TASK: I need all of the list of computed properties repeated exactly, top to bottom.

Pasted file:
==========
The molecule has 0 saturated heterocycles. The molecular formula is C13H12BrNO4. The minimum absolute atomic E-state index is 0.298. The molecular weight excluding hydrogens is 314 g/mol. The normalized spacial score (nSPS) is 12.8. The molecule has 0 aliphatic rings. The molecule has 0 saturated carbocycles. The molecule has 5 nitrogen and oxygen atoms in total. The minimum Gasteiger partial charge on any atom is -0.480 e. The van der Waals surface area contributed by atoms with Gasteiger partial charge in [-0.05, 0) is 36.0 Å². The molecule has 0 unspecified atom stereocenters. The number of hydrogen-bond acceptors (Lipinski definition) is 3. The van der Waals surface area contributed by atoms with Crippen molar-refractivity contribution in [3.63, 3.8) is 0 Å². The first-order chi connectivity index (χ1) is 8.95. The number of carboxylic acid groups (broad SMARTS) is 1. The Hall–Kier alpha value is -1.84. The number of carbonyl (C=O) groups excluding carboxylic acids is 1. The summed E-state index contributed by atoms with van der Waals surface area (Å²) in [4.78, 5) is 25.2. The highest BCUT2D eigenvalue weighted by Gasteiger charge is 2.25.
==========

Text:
The molecule has 0 saturated heterocycles. The molecular formula is C13H12BrNO4. The minimum absolute atomic E-state index is 0.298. The molecular weight excluding hydrogens is 314 g/mol. The normalized spacial score (nSPS) is 12.8. The molecule has 0 aliphatic rings. The molecule has 0 saturated carbocycles. The molecule has 5 nitrogen and oxygen atoms in total. The minimum Gasteiger partial charge on any atom is -0.480 e. The van der Waals surface area contributed by atoms with Gasteiger partial charge in [-0.05, 0) is 36.0 Å². The molecule has 0 unspecified atom stereocenters. The number of hydrogen-bond acceptors (Lipinski definition) is 3. The van der Waals surface area contributed by atoms with Crippen molar-refractivity contribution in [3.63, 3.8) is 0 Å². The first-order chi connectivity index (χ1) is 8.95. The number of carboxylic acid groups (broad SMARTS) is 1. The Hall–Kier alpha value is -1.84. The number of carbonyl (C=O) groups excluding carboxylic acids is 1. The summed E-state index contributed by atoms with van der Waals surface area (Å²) in [4.78, 5) is 25.2. The highest BCUT2D eigenvalue weighted by Gasteiger charge is 2.25.